Welcome back to Spatial Beats. It’s not yet clear how the new round of layoffs at Meta will affect its metaverse division, Reality Labs. Meta says its XR product roadmap (Quest 3 later this year, a low-cost Quest in 2024, and see-through AR glasses in 2025) will remain unchanged. For now. As AI ascends the hype cycle and the Metaverse predictably descends into a trough of disillusion, the company is clearly reordering its priorities.

Adept AI Is A Unicorn. The startup, founded by former Google engineers, announced it has raised $350 M to use AI to develop enterprise applications. The funding comes less than a year after it raised $65 million. The Series B round was led by General Catalyst and Spark Capital. While their valuation was not officially announced, the scale of the investment suggests Adept AI is already worth over a billion dollars.

Tilia raises $22M to handle payments for digital economies. The company, which was spun out of Linden Lab, also appointed Brad Oberwager, previously executive chairman, as CEO, and Catherine Porter as the company’s first chief business officer. The funding comes from Seoul, South Korea-based fintech leader Dunamu, which is joining existing investor J.P. Morgan Payments. In 2021, Oberwager acquired Linden Lab, the company behind the “Second Life” metaverse. In October Linden announced it had partnered with J.P. Morgan Payments to spin out Tilia.

SXSW XR Award Winners. Consensus Gentium from writer and director Karen Palmer won the top prize, even though it isn’t technically an XR experience. The story takes place on your smartphone and leverages face tracking. You are cast as a dissident who has shunned the government surveillance app, but needs to download it to travel in order to attend to her mother. There were a few moments when I thought the messages I was reading on my smartphone were my own, an experience entirely unique to this new medium.

A Special Jury Award went to Body of Mine from Cameron Kostopoulos, an exploration of trans identity that allows you to fully become another gender, making a profound case for VR as an empathy machine. The piece combines interviews with transgender individuals with body, face, and hand tracking, allowing you to interact with your own skin to discover different stories.

Google Sunsets Glass 2.0. In what is nothing but good news for Vuzix, Realwear, Lenovo, and other vendors of wearable microdisplays, Google announced this week that as of September 15, it will no longer sell or upgrade Google Glass 2.0. Glass now joins Google’s graveyard of way-too-early XR projects like Daydream, Tilt Brush, and Poly. Google may not be done with glasses yet. Last fall they demonstrated a binocular see-through device, based on technology acquired by North, that can do everything Glass does – and way more. Glass is still used by hundreds of companies to support warehousing, manufacturing, and remote support.

Apple’s AR/VR headset is reportedly being pushed out due to ‘huge pressure to ship.’ There was a pile of articles this week about Tim Cook insisting on a June launch over the objections of his engineers. So many tech pundits have opined, we’ve created a special section below, and given it a clever name: Bobbing for Apple. It took Apple Watch a while to catch on, but it did not have the inflated expectations associated with XR, and the devices aren’t nearly as expensive. Between now and the launch in June, it’s going to be hard to manage expectations.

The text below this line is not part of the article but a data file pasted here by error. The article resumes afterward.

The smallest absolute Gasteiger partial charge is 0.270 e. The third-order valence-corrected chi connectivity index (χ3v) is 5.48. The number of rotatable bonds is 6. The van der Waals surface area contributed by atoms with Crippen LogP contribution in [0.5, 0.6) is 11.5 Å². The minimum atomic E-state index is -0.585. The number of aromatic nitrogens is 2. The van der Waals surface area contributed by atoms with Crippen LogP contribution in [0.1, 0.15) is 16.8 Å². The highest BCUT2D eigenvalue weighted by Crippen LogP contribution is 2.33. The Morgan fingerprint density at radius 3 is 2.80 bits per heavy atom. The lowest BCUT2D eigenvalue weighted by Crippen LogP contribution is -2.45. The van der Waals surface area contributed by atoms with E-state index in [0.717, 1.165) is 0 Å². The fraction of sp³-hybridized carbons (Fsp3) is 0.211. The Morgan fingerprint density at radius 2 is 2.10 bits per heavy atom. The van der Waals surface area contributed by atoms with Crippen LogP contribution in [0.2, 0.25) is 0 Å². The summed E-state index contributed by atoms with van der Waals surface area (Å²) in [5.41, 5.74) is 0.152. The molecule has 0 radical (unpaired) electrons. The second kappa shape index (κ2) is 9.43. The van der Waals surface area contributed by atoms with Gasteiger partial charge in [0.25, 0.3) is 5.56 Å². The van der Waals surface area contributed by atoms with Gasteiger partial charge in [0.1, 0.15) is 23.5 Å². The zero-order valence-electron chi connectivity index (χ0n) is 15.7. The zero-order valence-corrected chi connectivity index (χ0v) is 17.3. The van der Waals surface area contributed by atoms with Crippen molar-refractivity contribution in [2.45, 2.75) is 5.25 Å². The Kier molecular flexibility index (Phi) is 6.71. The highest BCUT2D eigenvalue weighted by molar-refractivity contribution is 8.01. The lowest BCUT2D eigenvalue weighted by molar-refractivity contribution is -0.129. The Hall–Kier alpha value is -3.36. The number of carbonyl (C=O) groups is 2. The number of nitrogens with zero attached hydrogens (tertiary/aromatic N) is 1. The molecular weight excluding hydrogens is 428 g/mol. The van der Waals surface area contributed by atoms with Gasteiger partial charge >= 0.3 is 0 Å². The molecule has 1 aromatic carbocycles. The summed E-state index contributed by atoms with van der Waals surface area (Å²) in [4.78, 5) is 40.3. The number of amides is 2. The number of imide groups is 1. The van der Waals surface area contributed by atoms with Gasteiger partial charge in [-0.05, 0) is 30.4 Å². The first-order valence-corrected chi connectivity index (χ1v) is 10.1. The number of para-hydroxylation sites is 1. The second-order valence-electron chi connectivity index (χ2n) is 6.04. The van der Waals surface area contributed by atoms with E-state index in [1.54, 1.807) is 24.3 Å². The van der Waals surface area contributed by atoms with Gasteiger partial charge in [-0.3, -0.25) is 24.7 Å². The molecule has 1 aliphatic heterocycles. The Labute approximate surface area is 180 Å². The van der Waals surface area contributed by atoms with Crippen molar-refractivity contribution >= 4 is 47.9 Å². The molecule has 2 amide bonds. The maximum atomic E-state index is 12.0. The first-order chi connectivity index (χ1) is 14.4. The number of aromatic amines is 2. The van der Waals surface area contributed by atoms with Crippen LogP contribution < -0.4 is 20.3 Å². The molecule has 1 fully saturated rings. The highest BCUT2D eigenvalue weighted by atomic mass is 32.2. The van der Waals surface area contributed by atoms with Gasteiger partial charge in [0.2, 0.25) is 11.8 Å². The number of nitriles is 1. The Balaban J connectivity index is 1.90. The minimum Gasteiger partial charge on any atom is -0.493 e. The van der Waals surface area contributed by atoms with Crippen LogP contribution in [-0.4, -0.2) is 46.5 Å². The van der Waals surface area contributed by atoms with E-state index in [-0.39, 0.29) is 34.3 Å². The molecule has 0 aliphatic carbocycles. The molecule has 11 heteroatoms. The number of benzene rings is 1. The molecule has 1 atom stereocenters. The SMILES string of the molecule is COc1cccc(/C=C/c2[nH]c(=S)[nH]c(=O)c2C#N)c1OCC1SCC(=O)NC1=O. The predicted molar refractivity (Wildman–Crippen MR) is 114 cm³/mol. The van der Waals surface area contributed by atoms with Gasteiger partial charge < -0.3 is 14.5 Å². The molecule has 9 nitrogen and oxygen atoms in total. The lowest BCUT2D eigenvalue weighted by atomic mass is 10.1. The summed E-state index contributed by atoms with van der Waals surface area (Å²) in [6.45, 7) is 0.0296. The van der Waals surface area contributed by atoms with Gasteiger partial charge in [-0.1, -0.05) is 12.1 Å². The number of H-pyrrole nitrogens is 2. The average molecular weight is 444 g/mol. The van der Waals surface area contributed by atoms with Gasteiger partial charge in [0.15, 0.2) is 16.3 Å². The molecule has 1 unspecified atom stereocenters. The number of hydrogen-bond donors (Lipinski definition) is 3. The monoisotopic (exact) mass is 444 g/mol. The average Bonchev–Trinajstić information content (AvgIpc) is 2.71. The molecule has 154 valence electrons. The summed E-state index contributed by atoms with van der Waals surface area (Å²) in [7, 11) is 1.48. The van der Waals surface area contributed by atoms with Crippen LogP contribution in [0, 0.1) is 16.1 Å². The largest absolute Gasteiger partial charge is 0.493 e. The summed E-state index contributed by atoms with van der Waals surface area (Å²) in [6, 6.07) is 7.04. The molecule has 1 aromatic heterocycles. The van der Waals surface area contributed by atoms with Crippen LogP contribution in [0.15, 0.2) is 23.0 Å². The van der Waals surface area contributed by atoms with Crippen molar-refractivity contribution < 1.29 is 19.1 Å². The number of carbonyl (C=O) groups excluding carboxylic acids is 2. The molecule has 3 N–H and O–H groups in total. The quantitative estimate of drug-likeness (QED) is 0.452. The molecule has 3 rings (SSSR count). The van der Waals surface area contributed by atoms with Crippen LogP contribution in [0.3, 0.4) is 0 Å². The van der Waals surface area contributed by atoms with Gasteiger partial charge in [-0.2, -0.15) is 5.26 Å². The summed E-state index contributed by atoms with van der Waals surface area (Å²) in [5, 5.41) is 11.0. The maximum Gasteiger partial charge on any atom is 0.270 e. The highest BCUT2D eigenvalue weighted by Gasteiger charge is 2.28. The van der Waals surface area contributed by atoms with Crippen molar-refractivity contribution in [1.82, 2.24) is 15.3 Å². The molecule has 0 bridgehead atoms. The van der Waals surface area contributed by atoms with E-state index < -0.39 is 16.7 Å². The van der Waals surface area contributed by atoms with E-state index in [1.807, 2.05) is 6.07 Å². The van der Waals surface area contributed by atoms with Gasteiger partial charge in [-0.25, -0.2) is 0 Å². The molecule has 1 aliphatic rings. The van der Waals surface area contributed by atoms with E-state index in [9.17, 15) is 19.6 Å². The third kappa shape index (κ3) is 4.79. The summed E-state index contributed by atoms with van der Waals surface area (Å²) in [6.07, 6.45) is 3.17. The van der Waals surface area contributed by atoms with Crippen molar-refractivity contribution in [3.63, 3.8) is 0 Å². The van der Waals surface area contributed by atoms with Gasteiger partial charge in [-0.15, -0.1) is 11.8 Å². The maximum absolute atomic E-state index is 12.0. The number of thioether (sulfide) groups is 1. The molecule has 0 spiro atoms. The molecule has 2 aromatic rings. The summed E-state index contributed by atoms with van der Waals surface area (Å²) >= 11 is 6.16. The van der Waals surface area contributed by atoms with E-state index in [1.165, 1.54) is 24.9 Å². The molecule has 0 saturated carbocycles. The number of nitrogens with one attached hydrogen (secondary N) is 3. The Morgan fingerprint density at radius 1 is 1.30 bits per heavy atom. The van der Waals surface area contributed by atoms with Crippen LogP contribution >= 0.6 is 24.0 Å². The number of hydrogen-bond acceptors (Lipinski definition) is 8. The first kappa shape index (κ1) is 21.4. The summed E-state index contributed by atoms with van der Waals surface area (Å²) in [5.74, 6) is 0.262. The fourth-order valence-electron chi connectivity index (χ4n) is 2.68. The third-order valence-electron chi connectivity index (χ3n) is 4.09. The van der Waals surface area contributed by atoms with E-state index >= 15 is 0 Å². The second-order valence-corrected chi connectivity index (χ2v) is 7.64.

Otherside Bored Ape Metaverse to Launch ‘Second Trip’ on March 25. Daniel Alegre, CEO of Yuga Labs, which runs the Bored Ape Yacht Club, is spending over $300 M to build the Otherside metaverse. This second test of the massively multiplayer metaverse will take place on March 25th in the form of a guided experience simultaneously shared with 10,000 simultaneous uniques. “Second Trip” is open to owners of virtual land NFTs which represent yet-to-be-created land in the as-of-yet unreleased Otherside metaverse. Non-holders can also watch a live stream of the event on the company’s YouTube channel. I put it on my calendar.

Mighty Coconut’s Walkabout Mini Golf Announces Meow Wolf Partnership, and Mobile App. As SXSW got underway last Friday, they unveiled a creative collaboration with Meow Wolf for a new course coming in Q3; the Walkabout Mini-Golf Pocket Edition, an AR mini-golf game for iOS, coming this summer; and deals to bring the title to hundreds of arcades in the location-based entertainment industry.

Metavrse Mall Welcomes Mars’ Juicyverse, home to Starburst candy in the Metaverse. TheMall and STARBURST® have teamed up to announce the launch of their newest virtual world, the Starburst Juicyverse, in collaboration with MetaVRse and BambuMeta® Web3 Loyalty.

Psychedelics Meet Up With Virtual Reality at South by Southwest (Tiffany Kary/Bloomberg)

This Week in Schadenfreude

Mark Zuckerberg Ends the Tech Party (/The Street)

Mark Zuckerberg’s metaverse ambitions are shrinking (Kali Hays/Insider)

Mark Zuckerberg Is Suddenly Weirdly Quiet about the Metaverse (Mary Harrison/Futurism)

Bobbing for Apple

From the iPhone 15 to an AR/VR Headset: Apple Products to Expect in 2023 (Lisa Eadicicco/CNet)

Mixed-reality distortion field: Is Tim Cook’s legacy doomed? (Macworld)

Tim Cook bets on Apple’s mixed-reality headset to secure his legacy (Patrick McGee and Tim Bradshaw /Financial Times)

This Week in XR is also a podcast hosted by Paramount’s Futurist Ted Schilowitz, Magic Leap founder Rony Abovitz, and Charlie Fink, the author of this weekly column. You can find it on podcasting platforms Spotify, iTunes, and YouTube. Watch the latest episode below.

Charlie Fink is an author and futurist focused on spatial computing. See his books here. Spatial Beats contains insights and inputs from Fink’s collaborators including Paramount Pictures futurist Ted Shilowitz.

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